For all types of heating systems, including oil, gas, and renewable ones, an installation must determine heat loss.
The new rules say that these systems must have a maximum flow temperature of 55 degrees, down from the previous standard of 80 degrees, in order to further the push toward low carbon heating systems.
The new standards indicate that the space heating system should be made to allow the use of the lowest flow temperature while still satisfying the needs of the home if this is not achievable for an existing installation.
The minimum standards for Part L will be met by high efficiency condensing gas boilers, but only in conjunction with secondary energy efficiency measures like:
· PV solar panels
· flooring heating
· Heat recovery from waste water
· Heat recovery from flue gases
As part of the new regulations, the minimum energy efficiency for heating systems has been set at 92% ErP for gas boilers and a SCOP of 3.0 for heat pumps.
HEAT PUMPS - Seasonal coefficient of performance (SCOP) for heat pumps has been set at 3.0 – This is a measure of the efficiency of a heat pump over the designated heating season, measured using the procedures in BS EN 14825.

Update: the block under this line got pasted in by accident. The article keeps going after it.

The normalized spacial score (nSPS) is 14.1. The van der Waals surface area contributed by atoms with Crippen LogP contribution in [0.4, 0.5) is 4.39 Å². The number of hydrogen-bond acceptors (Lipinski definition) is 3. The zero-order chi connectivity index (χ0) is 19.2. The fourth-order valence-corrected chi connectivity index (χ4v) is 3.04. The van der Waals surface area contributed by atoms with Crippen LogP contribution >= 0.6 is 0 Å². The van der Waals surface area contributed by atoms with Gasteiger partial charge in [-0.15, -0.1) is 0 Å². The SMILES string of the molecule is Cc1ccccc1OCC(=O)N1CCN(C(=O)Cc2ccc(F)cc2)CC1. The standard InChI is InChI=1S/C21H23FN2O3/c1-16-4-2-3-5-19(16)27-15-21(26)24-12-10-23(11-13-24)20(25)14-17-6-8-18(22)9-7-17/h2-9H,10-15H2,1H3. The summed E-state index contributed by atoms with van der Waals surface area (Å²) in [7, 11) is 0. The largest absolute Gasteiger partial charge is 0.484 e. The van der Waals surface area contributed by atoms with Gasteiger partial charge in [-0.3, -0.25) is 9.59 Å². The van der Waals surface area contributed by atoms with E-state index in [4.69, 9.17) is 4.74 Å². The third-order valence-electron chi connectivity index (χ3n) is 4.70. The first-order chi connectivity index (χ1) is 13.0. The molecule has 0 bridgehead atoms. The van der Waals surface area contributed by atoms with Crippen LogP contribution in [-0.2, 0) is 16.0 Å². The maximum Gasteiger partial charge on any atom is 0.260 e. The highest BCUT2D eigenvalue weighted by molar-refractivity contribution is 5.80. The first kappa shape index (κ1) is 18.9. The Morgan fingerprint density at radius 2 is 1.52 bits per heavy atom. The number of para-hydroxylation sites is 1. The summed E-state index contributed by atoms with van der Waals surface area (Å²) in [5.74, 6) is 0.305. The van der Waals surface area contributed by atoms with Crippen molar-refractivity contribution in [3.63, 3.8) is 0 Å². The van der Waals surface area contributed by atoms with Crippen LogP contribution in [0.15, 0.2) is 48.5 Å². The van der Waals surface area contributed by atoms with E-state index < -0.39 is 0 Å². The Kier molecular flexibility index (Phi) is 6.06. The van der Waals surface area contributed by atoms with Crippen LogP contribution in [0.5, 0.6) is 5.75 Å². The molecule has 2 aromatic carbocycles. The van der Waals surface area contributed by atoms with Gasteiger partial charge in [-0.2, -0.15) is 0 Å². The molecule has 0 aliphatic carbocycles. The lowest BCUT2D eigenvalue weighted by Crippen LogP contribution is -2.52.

Mitshubishi Air Source Heat Pump
The Boiler Plus Scheme
The "Boiler Plus" scheme was established in 2018 and is still in use at the time of this blog. According to the applicable requirements, a gas combination boiler (whether it is placed in a brand-new or existing system) must have one of the following components:
• Flue gas heat recovery
• Load compensation; and
• Weather compensation
• Intelligent control with automated and optimising features
For further details about the boiler plus scheme link to https://www.beama.org.uk/resourceLibrary/resource—-boiler-plus-changes—april-2018—docx.html
Every room will need thermostatic room controls when a replacement heat source is installed under the new Part L regulations.
The thermostatic room controls must be able to be utilised to separately adapt the heating output in each room that the heating appliance services.
The heat controls may be thermostatic radiator valves (TRVs), thermostats, programmers, boiler interlocks, cylinder thermostats, or independent HW time controls.
The least intrusive way to comply with this regulation is to add a TRV to each radiator as most modern heating systems already have one installed.